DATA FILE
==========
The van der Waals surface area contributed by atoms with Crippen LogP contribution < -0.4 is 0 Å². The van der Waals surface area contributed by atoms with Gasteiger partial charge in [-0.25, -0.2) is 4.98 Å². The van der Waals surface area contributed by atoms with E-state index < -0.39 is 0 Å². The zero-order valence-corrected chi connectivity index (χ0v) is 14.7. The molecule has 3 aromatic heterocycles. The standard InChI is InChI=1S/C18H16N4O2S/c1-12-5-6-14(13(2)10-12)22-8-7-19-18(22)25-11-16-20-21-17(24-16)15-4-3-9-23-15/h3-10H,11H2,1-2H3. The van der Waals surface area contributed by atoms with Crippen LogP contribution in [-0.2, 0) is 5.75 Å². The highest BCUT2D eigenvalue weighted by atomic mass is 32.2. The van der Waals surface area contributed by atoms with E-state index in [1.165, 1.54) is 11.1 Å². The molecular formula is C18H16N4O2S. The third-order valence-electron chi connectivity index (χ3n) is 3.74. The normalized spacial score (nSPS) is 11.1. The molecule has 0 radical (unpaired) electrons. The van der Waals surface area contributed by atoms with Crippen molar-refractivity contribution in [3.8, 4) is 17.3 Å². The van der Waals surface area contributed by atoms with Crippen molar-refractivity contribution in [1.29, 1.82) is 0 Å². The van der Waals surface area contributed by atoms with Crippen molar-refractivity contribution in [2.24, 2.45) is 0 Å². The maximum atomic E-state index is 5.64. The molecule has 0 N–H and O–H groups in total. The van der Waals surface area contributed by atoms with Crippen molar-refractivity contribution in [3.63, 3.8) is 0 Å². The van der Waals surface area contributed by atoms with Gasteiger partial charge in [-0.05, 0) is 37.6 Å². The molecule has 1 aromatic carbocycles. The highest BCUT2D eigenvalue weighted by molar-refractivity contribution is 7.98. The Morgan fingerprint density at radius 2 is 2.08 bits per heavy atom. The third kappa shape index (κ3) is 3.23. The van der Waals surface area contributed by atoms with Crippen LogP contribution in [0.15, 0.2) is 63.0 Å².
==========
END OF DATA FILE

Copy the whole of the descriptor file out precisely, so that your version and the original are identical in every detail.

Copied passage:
The van der Waals surface area contributed by atoms with Crippen LogP contribution < -0.4 is 0 Å². The van der Waals surface area contributed by atoms with Gasteiger partial charge in [-0.25, -0.2) is 4.98 Å². The van der Waals surface area contributed by atoms with E-state index < -0.39 is 0 Å². The zero-order valence-corrected chi connectivity index (χ0v) is 14.7. The molecule has 3 aromatic heterocycles. The standard InChI is InChI=1S/C18H16N4O2S/c1-12-5-6-14(13(2)10-12)22-8-7-19-18(22)25-11-16-20-21-17(24-16)15-4-3-9-23-15/h3-10H,11H2,1-2H3. The van der Waals surface area contributed by atoms with Crippen LogP contribution in [-0.2, 0) is 5.75 Å². The highest BCUT2D eigenvalue weighted by atomic mass is 32.2. The van der Waals surface area contributed by atoms with E-state index in [1.165, 1.54) is 11.1 Å². The molecular formula is C18H16N4O2S. The third-order valence-electron chi connectivity index (χ3n) is 3.74. The normalized spacial score (nSPS) is 11.1. The molecule has 0 radical (unpaired) electrons. The van der Waals surface area contributed by atoms with Crippen molar-refractivity contribution in [3.8, 4) is 17.3 Å². The van der Waals surface area contributed by atoms with Crippen molar-refractivity contribution in [1.29, 1.82) is 0 Å². The van der Waals surface area contributed by atoms with Crippen molar-refractivity contribution in [2.24, 2.45) is 0 Å². The maximum atomic E-state index is 5.64. The molecule has 0 N–H and O–H groups in total. The van der Waals surface area contributed by atoms with Crippen molar-refractivity contribution in [3.63, 3.8) is 0 Å². The van der Waals surface area contributed by atoms with Gasteiger partial charge in [-0.05, 0) is 37.6 Å². The molecule has 1 aromatic carbocycles. The highest BCUT2D eigenvalue weighted by molar-refractivity contribution is 7.98. The Morgan fingerprint density at radius 2 is 2.08 bits per heavy atom. The third kappa shape index (κ3) is 3.23. The van der Waals surface area contributed by atoms with Crippen LogP contribution in [0.15, 0.2) is 63.0 Å².